With all the publicity about the alleged "Ansel Adams" pictures bought by Rick Norsigian at a Fresno yard sale over the past few days, the real identity of the pictures may have come to light.
KTVU Channel 2 in Oakland broke the story on its evening news last night. As soon as a local woman named Miriam I. Walton saw the pictures, she recognized them as her Uncle Earl's. Earl Brooks was a lifelong resident of Fresno, where the 65 negatives were found, and often photographed at Yosemite. Mrs. Walton has four of his prints, one of which is nearly identical to one of the Norsigian pictures, with the same shadows and what look to be the same clouds after a few minutes of movement.
The evidence is as yet preliminary, but I hereby place my "all in" bet that the Rick Norsigian glass plates turn out to have been taken by "Uncle Earl" Brooks. (Even if they aren't, I'll still bet they're not by Adams. They just don't look like him to me.)
You can read the story and see the video here.
I might add that KTVU Oakland has restored my shaky faith in the news media somewhat. Finally—a little actual reporting, instead of the endless repetition of a story that would be so very appealing if only it were true.
...Oh, and it looks like Uncle Earl is having a one-man show in Beverly Hills!*
(Thanks to Brian Vahey)
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Original contents copyright 2010 by Michael C. Johnston and/or the bylined author. All Rights Reserved.
Featured Comment by john robison: "So...forty-five dollars is about it then?
"Here is a true story, not as dramatic and more common but still keen.
"Sitting at home and the phone rings. It's a friend who has bought a camera bag at a yard sale for $5 that has 'some old film camera stuff in it' and would I take a look. Sure, say I and drop by for a look. It's a Voigtlaender Prominent with 35, 50, and 100mm lenses and surprise surprise it works! There were a few light swipe marks on the front elements but I still managed to sell the kit for her for $600 to a guy who buys for Japanese collectors. You shoulda seen the look on her husband's face when I got back from the camera show and handed him the cash."
Featured Comment by Jeff K.: "I have been fascinated by this story all week. From what I have seen so far I don't believe that the images are Ansel's, but the Uncle Earl case hasn't been made too well yet either.
"One things that hasn't been talked about is how Ansel made a lot of money in the beginning of his career—selling large numbers of prints of Yosemite cheaply. In his biography (Alinder) it mentions that at one point he made $10,000/year selling prints of his work developed by an assistant out of the Yosemite lab. The price was just $1 each, or three for $2.50. (Can you imagine!!)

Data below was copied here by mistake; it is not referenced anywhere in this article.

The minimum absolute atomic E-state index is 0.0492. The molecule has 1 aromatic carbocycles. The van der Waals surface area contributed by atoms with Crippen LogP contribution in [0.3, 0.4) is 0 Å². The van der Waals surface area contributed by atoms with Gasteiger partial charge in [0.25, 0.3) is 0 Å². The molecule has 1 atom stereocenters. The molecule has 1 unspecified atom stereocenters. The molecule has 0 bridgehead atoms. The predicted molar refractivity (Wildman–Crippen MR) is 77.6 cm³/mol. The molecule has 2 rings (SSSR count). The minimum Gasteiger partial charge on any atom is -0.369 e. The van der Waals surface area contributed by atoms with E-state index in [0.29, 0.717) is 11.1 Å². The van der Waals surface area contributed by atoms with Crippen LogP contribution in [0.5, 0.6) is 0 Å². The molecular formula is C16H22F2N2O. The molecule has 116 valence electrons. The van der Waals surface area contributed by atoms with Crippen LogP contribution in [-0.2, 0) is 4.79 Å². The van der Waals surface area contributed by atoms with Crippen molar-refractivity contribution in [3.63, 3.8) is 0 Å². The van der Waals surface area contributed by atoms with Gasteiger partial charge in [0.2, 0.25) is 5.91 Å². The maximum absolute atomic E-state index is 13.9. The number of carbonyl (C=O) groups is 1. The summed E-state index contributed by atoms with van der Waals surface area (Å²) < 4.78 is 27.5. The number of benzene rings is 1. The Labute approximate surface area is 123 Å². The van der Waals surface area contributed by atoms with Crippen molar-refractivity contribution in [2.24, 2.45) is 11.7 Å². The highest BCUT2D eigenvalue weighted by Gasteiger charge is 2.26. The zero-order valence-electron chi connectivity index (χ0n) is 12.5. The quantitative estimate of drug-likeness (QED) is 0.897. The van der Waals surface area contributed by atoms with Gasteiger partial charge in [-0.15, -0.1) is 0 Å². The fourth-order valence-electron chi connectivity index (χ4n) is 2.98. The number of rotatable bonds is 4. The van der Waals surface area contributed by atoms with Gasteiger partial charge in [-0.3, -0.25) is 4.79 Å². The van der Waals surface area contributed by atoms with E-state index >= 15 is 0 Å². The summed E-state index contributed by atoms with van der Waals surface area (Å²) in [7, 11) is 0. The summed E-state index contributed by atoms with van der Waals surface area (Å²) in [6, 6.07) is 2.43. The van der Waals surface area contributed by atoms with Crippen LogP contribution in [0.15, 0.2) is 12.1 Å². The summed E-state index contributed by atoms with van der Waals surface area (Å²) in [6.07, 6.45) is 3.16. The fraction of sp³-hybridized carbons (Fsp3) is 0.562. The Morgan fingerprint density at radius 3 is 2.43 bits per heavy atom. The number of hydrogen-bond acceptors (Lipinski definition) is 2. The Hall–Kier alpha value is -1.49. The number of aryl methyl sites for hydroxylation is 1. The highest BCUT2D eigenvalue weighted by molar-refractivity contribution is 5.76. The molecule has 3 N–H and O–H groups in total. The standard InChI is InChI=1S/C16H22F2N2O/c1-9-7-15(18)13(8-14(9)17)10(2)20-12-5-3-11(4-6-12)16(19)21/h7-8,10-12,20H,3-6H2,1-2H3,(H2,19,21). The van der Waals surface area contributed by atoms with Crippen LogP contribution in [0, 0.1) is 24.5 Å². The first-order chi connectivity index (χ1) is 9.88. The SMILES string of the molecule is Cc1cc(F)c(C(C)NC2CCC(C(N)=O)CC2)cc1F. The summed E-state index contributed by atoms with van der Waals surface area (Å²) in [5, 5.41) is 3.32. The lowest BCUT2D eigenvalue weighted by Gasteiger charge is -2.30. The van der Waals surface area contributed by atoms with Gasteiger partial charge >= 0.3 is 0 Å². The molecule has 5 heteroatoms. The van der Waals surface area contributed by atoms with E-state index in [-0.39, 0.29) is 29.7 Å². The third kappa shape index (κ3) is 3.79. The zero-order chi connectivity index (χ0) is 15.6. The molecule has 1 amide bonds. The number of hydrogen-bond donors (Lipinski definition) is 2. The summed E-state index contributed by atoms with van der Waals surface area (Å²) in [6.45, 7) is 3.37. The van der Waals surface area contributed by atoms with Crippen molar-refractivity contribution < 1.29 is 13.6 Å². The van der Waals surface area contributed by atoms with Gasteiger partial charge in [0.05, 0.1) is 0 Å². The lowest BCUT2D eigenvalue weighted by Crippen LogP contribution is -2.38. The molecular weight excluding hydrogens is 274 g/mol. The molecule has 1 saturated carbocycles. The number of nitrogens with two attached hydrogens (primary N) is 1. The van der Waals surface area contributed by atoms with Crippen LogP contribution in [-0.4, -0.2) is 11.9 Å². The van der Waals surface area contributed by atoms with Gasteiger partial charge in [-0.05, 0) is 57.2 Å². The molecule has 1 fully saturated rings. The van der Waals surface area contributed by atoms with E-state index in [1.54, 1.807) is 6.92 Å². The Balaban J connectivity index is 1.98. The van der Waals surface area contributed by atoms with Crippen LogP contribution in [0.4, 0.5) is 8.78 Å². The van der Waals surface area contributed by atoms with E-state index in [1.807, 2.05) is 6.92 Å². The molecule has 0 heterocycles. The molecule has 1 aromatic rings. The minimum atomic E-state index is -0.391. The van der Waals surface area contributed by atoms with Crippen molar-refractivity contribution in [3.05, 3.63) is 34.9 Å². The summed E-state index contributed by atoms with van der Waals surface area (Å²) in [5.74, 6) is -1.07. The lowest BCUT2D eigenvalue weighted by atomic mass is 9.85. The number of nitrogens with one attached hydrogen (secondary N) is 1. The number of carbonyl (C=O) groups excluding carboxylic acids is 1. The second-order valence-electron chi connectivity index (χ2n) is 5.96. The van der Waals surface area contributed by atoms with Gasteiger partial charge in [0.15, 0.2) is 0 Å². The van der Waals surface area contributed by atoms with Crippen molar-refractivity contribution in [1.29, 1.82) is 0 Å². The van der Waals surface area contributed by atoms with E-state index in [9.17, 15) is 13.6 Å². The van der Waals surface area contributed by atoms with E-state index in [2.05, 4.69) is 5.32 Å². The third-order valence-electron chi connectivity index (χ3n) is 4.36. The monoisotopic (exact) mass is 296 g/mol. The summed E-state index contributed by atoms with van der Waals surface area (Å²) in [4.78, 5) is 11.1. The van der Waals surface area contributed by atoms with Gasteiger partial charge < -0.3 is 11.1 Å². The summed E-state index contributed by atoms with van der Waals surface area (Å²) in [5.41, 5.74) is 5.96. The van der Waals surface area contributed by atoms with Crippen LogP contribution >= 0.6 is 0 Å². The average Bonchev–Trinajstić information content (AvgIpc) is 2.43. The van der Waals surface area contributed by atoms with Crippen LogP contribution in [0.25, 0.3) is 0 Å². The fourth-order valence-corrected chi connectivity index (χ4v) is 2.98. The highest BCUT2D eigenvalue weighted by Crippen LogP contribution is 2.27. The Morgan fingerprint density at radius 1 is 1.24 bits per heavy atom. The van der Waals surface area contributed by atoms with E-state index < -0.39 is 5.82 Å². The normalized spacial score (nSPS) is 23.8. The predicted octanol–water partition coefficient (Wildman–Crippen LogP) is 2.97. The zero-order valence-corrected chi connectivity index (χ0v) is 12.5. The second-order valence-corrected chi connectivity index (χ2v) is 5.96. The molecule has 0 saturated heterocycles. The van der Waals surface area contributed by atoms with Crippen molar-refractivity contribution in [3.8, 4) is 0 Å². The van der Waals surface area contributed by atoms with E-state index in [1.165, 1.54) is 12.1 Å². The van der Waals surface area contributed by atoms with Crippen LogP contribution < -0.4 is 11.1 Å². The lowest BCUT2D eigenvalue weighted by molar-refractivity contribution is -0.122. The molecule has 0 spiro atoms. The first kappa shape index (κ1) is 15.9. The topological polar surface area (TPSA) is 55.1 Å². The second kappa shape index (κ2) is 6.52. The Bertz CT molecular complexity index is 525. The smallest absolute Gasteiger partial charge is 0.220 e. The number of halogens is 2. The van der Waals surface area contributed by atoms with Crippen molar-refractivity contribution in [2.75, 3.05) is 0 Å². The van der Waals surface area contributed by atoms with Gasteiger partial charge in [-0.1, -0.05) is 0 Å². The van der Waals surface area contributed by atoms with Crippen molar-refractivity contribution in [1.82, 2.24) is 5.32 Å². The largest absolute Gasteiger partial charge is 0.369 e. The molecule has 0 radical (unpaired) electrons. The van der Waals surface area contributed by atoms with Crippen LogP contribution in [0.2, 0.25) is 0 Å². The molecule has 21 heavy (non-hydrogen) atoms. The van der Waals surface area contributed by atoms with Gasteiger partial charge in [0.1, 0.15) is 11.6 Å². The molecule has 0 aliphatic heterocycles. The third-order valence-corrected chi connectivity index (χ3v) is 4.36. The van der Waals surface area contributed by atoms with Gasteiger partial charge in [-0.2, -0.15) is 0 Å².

"Since we haven't seen any other work still in Uncle Earl's family or any actual negatives from him, another possibility comes up. Maybe he bought the print of the Jeffrey Pine on a trip to Yosemite and liked it so much he had it framed. Who knows, but it is possible.
"That said, the case made by Adams' grandson is the most compelling case against the negatives being Ansel's. You can see it on the official Ansel Adams gallery website. It was enough to convince me despite what I wrote above.
"It is also worth mentioning that prints done by an actual assistant of Adams are still being sold there for under $250, from Adams' original negatives. I don't care how unique they are; where does Norsigian get off trying to sell prints from these for $7500 apiece?"
Featured Comment by Patrick Alt: "I was and am one of the people who was contracted by Rick Norsigian and his law team to help in the evaluation of these negatives. I want to state up front that I have absolutely no financial stake in this work or subsequent sales and have only my integrity to base my conclusions as to the veracity of these negatives. Admittedly, I am somewhat perplexed as to the Uncle Earl print, but there is a great deal of additional evidence about these negatives that Uncle Earl's place in this saga does not overturn. I have held each one of the 65 negs in my hand, have examined them with knowledge of his equipment, the people he photographed in these negatives, all of whom were known by him, Virginia Adam's handwriting, the fire damage, and last but not least is they look like his work. The first time I saw them, I immediately and viscerally knew this to be his work. But this aspect of my evaluation is a subjective opinion on my part and could not be quantified. However, the rest of the evidence is overwhelming and it is still my opinion that these are Ansel's work.
"To clarify some misunderstandings, these pieces were not originally found in Fresno, Earl's home, but in Los Angeles by the original seller. Ansel's teaching at Art Center in the early '40s puts these negs where Ansel was. Did Earl ever make it to L.A.? That is but one question that needs to be addressed. What equipment and format was Earl's print made from? Also, was Earl a member of the Sierra Club at this time and if he was, he would have known Ansel, so perhaps they both went photographing together. After all, Ansel was only 20 years old when the Jeffries Pine image was made, hardly the master he would grow to become. There are several scenarios that could explain the similarity of these two images, but it does not cancel out all of the other evidence found to support the authorship of this work to be Ansel's."